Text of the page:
Myths and Legends of the Great Plains

Page: 34

One day the two tribes had a great battle. The people fought all day. Sometimes the Ponca were driven back, sometimes the Padouca. Then at last a Ponca shot a Padouca so that he fell from his horse. Then the battle ceased. After this, one of the Padouca came toward the Ponca and said in plain Ponca,

[Pg 107] “Who are you? What do you call yourselves?”

The Ponca replied, “We call ourselves Ponca. You speak our language, are you of our tribe?”

The other said, “No. I speak your language as a gift from a Ponca spirit. One day I lay on a Ponca grave after a battle. Then a man rose from the grave and spoke to me. So I know your language.”

Then it was agreed to make peace. The tribes visited each other. The Ponca traded their bows and arrows for horses. They knew where the Padouca lived. Then the Padouca taught the Ponca how to ride, and how to put burdens on the horses.

When the Ponca had learned how to ride, and had horses, they went to war again. They attacked the Padouca in their own village. They attacked them so many times and stole so many of their horses that at last the Padouca fled. We do not know where they went. The Ponca followed the Platte River toward the rising sun; then they came back to the Missouri, and they brought their horses with them.

[Pg 108]



The Dakotas have names for the natural divisions of time. Their years they count by winters. A man is so many winters old, or so many winters have passed since such an event. When one goes on a journey, he says he will be back in so many sleeps. They have no division of time into weeks, and their months are literally by moons.

The Dakotas believe that when the moon is full, a great number of small mice begin to nibble on one side. They nibble until they eat up the entire moon. So when the new moon begins to grow, it is to them really a new moon; the old one has been eaten up.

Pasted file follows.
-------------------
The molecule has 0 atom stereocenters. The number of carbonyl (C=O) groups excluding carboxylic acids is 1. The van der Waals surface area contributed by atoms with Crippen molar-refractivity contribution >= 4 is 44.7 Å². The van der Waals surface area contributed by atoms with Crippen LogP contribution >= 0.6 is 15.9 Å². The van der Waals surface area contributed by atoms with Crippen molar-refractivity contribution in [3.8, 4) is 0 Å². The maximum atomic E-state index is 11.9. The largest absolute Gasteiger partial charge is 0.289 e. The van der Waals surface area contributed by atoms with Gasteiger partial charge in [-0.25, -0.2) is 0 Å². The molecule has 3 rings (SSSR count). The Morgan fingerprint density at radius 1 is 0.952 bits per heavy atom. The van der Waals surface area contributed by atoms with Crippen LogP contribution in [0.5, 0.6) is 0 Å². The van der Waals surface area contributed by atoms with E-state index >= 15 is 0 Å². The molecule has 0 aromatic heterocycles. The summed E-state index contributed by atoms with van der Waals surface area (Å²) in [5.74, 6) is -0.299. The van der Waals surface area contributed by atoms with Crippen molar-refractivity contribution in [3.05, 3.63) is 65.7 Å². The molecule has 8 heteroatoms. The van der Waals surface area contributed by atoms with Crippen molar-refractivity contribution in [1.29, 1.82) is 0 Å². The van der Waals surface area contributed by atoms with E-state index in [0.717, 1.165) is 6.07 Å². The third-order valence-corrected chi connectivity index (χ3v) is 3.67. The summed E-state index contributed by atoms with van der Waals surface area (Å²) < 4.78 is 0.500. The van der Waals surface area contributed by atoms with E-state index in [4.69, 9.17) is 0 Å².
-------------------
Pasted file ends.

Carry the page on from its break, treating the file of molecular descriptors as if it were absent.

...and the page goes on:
The Dakota mother loves her baby as well as the white woman does hers. When the spirit takes its flight a wild howl goes up from the tent. The baby form is wrapped in the best buffalo calfskin, or the best red blanket, and laid away on a scaffold or on the branch of some tree. There the mother goes with disheveled hair and oldest clothes, the best ones having been given away, and wails out her sorrow in the twilight, wailing [Pg 109] often until far into the cold night. The nice kettle of hominy is prepared, and carried to the scaffold where the spirit hovers for several days. When the kettle has remained there long enough for the wanagi, the spirit, to inhale the food, the little children of the village are invited to eat up the rest.

When a hunter dies, the last act of the medicine man is to sing a song to conduct the spirit over the wanagi tacanku, the spirit’s road, as the Milky Way is called. The friends give away their good clothes. They wear ragged clothes, with bare feet, and ashes on their hands. Both within and without the lodge there is a great wailing. “